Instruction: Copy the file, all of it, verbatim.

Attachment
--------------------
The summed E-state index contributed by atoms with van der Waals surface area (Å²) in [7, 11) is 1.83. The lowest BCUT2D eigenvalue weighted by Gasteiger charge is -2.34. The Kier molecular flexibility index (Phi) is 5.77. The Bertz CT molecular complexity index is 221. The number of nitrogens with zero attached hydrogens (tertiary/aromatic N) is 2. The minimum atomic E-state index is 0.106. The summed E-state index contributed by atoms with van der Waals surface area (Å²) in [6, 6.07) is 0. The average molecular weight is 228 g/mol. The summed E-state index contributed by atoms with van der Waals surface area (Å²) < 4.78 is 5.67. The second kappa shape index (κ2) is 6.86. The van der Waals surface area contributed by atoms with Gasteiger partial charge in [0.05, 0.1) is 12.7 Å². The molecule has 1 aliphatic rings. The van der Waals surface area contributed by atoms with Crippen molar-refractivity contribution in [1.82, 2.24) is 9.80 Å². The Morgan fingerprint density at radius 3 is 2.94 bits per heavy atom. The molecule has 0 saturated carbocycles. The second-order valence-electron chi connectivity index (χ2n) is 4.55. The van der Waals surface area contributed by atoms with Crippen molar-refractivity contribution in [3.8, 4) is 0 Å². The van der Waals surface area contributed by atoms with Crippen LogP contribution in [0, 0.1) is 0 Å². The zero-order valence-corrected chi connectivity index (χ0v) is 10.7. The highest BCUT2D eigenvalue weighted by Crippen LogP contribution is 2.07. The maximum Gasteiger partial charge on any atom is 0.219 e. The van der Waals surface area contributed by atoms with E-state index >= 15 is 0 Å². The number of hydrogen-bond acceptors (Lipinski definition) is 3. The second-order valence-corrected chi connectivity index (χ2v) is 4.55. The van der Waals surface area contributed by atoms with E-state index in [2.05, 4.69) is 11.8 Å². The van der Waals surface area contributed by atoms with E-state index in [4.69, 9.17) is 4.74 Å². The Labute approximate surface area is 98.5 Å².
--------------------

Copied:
The summed E-state index contributed by atoms with van der Waals surface area (Å²) in [7, 11) is 1.83. The lowest BCUT2D eigenvalue weighted by Gasteiger charge is -2.34. The Kier molecular flexibility index (Phi) is 5.77. The Bertz CT molecular complexity index is 221. The number of nitrogens with zero attached hydrogens (tertiary/aromatic N) is 2. The minimum atomic E-state index is 0.106. The summed E-state index contributed by atoms with van der Waals surface area (Å²) in [6, 6.07) is 0. The average molecular weight is 228 g/mol. The summed E-state index contributed by atoms with van der Waals surface area (Å²) < 4.78 is 5.67. The second kappa shape index (κ2) is 6.86. The van der Waals surface area contributed by atoms with Gasteiger partial charge in [0.05, 0.1) is 12.7 Å². The molecule has 1 aliphatic rings. The van der Waals surface area contributed by atoms with Crippen molar-refractivity contribution in [1.82, 2.24) is 9.80 Å². The Morgan fingerprint density at radius 3 is 2.94 bits per heavy atom. The molecule has 0 saturated carbocycles. The second-order valence-electron chi connectivity index (χ2n) is 4.55. The van der Waals surface area contributed by atoms with Crippen molar-refractivity contribution in [3.8, 4) is 0 Å². The van der Waals surface area contributed by atoms with Crippen LogP contribution in [0, 0.1) is 0 Å². The zero-order valence-corrected chi connectivity index (χ0v) is 10.7. The highest BCUT2D eigenvalue weighted by Crippen LogP contribution is 2.07. The maximum Gasteiger partial charge on any atom is 0.219 e. The van der Waals surface area contributed by atoms with E-state index >= 15 is 0 Å². The number of hydrogen-bond acceptors (Lipinski definition) is 3. The second-order valence-corrected chi connectivity index (χ2v) is 4.55. The van der Waals surface area contributed by atoms with E-state index in [2.05, 4.69) is 11.8 Å². The van der Waals surface area contributed by atoms with E-state index in [4.69, 9.17) is 4.74 Å². The Labute approximate surface area is 98.5 Å².